[Note 9] Trooper Archer did not recall seeing Graneto with luggage when he checked out.

[Note 10] Drug couriers use erratic driving to find out whether they are being followed. They may make "abrupt turns, or stops . . .[run] traffic lights[, or go] around rotaries several times . . . "

[Note 11] Ultimately, four unmarked cruisers and two marked cruisers were at the scene of the stop.

[Note 12] Watson told Trooper Valair that he had stopped in the Ramada Inn to telephone his girl friend and that he had not been into any rooms in the hotel. After the trooper asked him about the suitcases, Watson said that he stole them. Smith told the trooper that he and Watson went to room 221 but that he, Smith, did not enter the room.

[Note 13] The issue whether the warrant had been executed at the time the suitcases were searched is addressed infra.

[Note 14] The defendants argue that some of the factors indicating a drug courier did not fit Graneto. For example, one of the suitcases was soft-sided rather than hard-sided and the driver's license that Graneto gave was seemingly valid identification, undercutting the argument that drug dealers want to remain anonymous. However, Trooper Archer indicated that these factors were tendencies, not hard and fast rules. Regarding suitcases, Trooper Harding said, "Hardsided suitcases are preferred, usually . . . ." Regarding identification, the trooper said that the person might "possibly be reluctant to give proper identification after paying cash." (Emphasis added.) Furthermore, relying on Commonwealth v. Kaufman, 381 Mass. 301 (1980), the defendants argue that, because carrying suitcases is consistent with innocent activity, simply seeing someone with a suitcase is not enough to create reasonable suspicion. Kaufman is not on point because the court concluded that plastic bags " 'consistent' in size and shape with bags commonly used to transport large amounts of marihuana," id. at 304, in addition to information that Kaufman associated with drug dealers and had large amounts of cash, were insufficient to establish probable cause to issue a search warrant. Id. at 302. Unlike Kaufman, the issue in this case is the degree of information necessary to establish reasonable suspicion. Simple possession of suitcases was not the sole ground for that suspicion. The troopers also took note of Graneto's actions as well as the defendants' entering Graneto's room and emerging with luggage.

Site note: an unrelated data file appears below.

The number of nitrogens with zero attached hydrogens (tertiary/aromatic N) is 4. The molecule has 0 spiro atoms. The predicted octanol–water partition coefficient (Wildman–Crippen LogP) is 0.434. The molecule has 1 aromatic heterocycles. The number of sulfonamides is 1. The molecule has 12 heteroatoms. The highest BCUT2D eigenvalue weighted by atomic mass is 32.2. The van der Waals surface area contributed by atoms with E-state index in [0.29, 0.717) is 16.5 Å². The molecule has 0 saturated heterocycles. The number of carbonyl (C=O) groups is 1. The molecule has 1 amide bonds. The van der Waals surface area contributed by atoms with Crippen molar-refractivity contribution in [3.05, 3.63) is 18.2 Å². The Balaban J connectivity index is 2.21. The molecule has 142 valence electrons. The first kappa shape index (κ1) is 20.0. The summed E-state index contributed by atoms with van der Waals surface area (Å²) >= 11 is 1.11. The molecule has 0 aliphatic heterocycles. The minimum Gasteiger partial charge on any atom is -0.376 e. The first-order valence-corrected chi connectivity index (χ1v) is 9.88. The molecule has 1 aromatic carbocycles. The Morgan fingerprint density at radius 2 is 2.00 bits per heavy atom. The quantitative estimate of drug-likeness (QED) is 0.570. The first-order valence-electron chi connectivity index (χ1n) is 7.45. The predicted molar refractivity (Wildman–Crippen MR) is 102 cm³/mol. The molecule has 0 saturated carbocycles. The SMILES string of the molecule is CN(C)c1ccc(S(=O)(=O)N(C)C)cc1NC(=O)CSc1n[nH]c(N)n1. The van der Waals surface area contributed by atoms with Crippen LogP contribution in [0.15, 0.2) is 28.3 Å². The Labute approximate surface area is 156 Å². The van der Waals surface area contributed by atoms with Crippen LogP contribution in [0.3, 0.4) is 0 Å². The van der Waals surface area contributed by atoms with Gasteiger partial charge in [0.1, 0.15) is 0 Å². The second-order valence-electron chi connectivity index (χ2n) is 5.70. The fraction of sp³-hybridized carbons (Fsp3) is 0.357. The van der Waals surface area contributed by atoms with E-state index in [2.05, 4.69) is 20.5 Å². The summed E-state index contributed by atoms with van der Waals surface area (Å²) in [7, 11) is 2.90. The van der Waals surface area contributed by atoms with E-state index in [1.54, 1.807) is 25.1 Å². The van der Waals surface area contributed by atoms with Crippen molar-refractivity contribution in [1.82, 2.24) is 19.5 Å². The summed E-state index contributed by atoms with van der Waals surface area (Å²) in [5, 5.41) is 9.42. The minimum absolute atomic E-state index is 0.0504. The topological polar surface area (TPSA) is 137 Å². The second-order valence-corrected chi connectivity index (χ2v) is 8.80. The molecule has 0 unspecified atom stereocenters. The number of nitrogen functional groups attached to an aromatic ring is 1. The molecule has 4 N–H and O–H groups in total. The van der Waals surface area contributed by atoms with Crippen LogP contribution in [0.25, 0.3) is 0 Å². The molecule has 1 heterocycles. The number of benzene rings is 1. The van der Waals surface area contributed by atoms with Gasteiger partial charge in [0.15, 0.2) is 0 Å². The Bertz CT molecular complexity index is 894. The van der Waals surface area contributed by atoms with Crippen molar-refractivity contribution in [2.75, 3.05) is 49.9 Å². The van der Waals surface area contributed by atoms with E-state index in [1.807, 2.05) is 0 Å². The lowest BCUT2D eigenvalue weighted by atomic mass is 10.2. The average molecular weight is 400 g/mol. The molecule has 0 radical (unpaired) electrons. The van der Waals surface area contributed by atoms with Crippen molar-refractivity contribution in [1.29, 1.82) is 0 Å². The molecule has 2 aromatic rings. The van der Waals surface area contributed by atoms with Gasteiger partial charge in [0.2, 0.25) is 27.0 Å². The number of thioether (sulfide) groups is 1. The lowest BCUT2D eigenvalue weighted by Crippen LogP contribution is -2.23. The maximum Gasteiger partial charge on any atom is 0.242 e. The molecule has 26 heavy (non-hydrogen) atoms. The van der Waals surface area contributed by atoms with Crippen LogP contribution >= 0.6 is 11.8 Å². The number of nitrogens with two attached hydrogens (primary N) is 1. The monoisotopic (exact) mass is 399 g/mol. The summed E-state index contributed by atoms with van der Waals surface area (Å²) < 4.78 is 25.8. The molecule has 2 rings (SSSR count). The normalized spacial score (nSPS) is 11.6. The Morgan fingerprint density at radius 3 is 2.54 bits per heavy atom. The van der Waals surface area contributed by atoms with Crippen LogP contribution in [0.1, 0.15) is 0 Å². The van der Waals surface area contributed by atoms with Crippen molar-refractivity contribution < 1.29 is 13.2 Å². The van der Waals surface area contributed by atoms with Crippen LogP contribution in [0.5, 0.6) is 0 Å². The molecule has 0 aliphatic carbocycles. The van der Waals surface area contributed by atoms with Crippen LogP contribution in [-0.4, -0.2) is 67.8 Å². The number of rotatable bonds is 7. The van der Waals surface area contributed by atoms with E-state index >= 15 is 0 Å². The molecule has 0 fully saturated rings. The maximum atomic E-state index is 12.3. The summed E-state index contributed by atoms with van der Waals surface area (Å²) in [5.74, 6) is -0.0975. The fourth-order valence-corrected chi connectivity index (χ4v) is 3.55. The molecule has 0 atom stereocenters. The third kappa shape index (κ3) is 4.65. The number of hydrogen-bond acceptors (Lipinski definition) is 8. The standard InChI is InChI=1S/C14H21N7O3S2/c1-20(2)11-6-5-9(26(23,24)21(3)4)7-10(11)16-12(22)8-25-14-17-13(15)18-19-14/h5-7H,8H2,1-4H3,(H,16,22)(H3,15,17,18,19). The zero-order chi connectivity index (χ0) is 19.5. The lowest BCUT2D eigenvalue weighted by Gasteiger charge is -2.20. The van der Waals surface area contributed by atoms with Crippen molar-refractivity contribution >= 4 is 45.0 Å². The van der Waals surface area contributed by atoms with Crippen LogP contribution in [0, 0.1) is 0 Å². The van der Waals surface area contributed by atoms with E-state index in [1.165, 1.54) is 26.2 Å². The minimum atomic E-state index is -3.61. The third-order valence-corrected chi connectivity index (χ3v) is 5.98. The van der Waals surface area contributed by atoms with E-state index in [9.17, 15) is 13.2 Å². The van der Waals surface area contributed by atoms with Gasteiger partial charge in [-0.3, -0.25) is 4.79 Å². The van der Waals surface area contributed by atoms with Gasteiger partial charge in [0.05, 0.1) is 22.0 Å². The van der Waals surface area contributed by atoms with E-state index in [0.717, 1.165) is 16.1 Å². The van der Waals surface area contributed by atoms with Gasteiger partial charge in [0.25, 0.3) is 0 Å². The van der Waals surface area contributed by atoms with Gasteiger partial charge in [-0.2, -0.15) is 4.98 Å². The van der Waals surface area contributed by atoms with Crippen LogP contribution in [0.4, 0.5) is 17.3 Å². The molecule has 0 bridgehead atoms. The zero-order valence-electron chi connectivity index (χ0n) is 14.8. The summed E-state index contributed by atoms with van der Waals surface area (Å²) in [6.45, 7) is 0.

[Note 15] We need not reach the significance of drug courier profiling under art. 14. See United States v. Sokolow, 490 U.S. 1,10 (1989) (drug profiling can be relied on by trained drug enforcement agents to justify reasonable suspicion). But see Reid v. Georgia, 448 U.S. 438, 441 (1980) (per curiam) (cannot use facts that "describe a very large category of innocent travelers" to justify reasonable suspicion).

[Note 16] In his brief, Watson argues that his person was searched at the scene and his keys were taken. Nothing in the record supports his claim that his keys were taken. However, if his keys were taken, the taking of the keys, in and of itself, does "not change [an] investigative stop into an arrest." Commonwealth v. Moses, 408 Mass. 136, 141 (1990). Moreover, there is no finding that he was subject to a pat down search, but, even if he was, such a search is valid if an "officer has reason to believe he is dealing with an armed and dangerous person." Commonwealth v. Gonsalves, 429 Mass. 658, 666 (1999), citing Terry v. Ohio, 392 U.S. 1, 24-25 (1968).

[Note 17] The fact that the defendants may have automatic standing to contest the seizure of the bags, Commonwealth v. Amendola, 406 Mass. 592, 601 (1990), does not prevent the officers from considering the implausibility of the explanation offered by the defendants.

[Note 18] In ruling on the defendants' motions to suppress, the motion judge analyzed this issue under the standards of reasonable suspicion set out by the United States Supreme Court in United States v. Place, 462 U.S. 696 (1983).

[Note 19] Trooper Harding's affidavit did contain one error. It identified the dog's name incorrectly as "Maxie" rather than "Roxy." We agree with the motion judge that such a factual inaccuracy should not destroy probable cause because it does not go "to the integrity of the affidavit." Commonwealth v. Murray, 359 Mass. 541, 548 (1971).